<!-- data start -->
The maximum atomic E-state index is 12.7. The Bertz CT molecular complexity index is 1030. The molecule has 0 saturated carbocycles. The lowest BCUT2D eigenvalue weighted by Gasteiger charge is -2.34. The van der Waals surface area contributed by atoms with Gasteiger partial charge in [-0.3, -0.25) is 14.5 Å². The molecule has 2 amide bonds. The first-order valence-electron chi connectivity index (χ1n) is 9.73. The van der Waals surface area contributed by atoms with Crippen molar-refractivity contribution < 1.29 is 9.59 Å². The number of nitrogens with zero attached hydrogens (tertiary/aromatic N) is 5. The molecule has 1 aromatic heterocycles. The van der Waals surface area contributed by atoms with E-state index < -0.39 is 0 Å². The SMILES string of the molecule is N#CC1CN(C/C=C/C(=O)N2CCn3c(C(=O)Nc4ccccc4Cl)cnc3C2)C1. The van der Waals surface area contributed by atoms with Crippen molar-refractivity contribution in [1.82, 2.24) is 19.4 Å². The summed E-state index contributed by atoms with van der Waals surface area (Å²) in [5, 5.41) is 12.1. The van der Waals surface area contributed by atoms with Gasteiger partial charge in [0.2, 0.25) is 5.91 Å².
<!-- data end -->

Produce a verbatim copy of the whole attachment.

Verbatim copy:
The maximum atomic E-state index is 12.7. The Bertz CT molecular complexity index is 1030. The molecule has 0 saturated carbocycles. The lowest BCUT2D eigenvalue weighted by Gasteiger charge is -2.34. The van der Waals surface area contributed by atoms with Gasteiger partial charge in [-0.3, -0.25) is 14.5 Å². The molecule has 2 amide bonds. The first-order valence-electron chi connectivity index (χ1n) is 9.73. The van der Waals surface area contributed by atoms with Crippen molar-refractivity contribution < 1.29 is 9.59 Å². The number of nitrogens with zero attached hydrogens (tertiary/aromatic N) is 5. The molecule has 1 aromatic heterocycles. The van der Waals surface area contributed by atoms with E-state index < -0.39 is 0 Å². The SMILES string of the molecule is N#CC1CN(C/C=C/C(=O)N2CCn3c(C(=O)Nc4ccccc4Cl)cnc3C2)C1. The van der Waals surface area contributed by atoms with Crippen molar-refractivity contribution in [1.82, 2.24) is 19.4 Å². The summed E-state index contributed by atoms with van der Waals surface area (Å²) in [5, 5.41) is 12.1. The van der Waals surface area contributed by atoms with Gasteiger partial charge in [0.2, 0.25) is 5.91 Å².